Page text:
I start working when everyone has gone to bed. I’ve had to do that ever since I was young — I had to wait until the kids were asleep. And then I was working at various jobs during the day. I’ve always had to write at night. But now that I’m established I do it because I’m alone at night.

Complement The Writer’s Chapbook — a treasure so wisdom-packed that it is a tragedy to see it fall out of print — with Joseph Conrad on what makes a great writer, Willa Cather on the life-changing advice that made her a writer, and Jane Kenyon on what remains the finest ethos to write and live by, then revisit Baldwin on the artist’s role in society and his terrifically timely conversation with Margaret Mead about race and identity.

http://www.amazon.com/Writers-Chapbook-Compendium-Centurys-Preeminent/dp/B000NPS9KU

Do You Ever Dream Of Playing A Role In A Movie?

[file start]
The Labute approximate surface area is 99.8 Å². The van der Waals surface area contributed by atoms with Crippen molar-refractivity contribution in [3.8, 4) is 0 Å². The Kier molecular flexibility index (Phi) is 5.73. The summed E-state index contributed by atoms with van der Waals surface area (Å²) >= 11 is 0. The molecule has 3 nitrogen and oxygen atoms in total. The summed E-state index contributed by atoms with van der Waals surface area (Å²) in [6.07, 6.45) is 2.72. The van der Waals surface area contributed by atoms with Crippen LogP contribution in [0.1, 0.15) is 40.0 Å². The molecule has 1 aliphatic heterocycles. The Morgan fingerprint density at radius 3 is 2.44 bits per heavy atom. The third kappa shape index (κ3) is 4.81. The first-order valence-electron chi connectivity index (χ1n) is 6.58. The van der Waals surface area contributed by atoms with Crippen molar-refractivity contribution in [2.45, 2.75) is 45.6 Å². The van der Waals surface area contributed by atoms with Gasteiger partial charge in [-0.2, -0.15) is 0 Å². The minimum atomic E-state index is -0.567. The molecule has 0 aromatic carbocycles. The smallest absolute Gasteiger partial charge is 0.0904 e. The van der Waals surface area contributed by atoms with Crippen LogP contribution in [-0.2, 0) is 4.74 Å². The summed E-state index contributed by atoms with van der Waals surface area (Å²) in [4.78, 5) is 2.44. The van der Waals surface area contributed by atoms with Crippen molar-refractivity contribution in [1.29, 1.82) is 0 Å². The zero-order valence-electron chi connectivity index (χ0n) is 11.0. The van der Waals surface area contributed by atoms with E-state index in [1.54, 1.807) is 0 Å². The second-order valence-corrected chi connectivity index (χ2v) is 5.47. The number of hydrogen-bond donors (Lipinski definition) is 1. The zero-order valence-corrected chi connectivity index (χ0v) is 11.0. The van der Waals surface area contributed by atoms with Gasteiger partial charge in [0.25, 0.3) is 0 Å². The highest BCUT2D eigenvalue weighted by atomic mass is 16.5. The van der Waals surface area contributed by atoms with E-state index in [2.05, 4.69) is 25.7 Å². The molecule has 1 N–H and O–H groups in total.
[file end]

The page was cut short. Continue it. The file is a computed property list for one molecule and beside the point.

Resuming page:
film 2We all enjoy watching exciting movies and our favorite film stars, to lively up ourselves, as a source of entertainment, after an exhausting day from work or to create a happy union with families, especially at weekends.

We learn a lot from the movies we watch, as they play with our emotions. Sometimes we do cry, get frightened or laugh our hearts out on some films, since some of the films are very hilarious.

As we enjoy watching films or entertain ourselves, have you ever wished or considered to play a role in a film or be an actor? Days back in the early seventies, there was a columnist, “Nana Ama advices you,” in one of the leading Ghanaian newspapers.

That could be the first time I read my letter in a newspaper when Nana Ama gave me the advice of how to become a successful film actor after I enquired from her what steps to take to become a film actor.

I watched my favorite television films, ‘Bonanza, The Mod Squad, High Chaparral, Cisco and Pancho, The Sea Way, The Saint, Department S, The Sea Way, The Persuaders etc, without the opportunity to reach Hollywood.

However, one day my dreams were fulfilled locally, when my father, a journalist and a documentary film producer and director, working at the Ghana Broadcasting Corporation, offered me roles in two of his films, ‘Cocoa in Ghana and Backyard Industries,’ in the seventies. I was very happy indeed.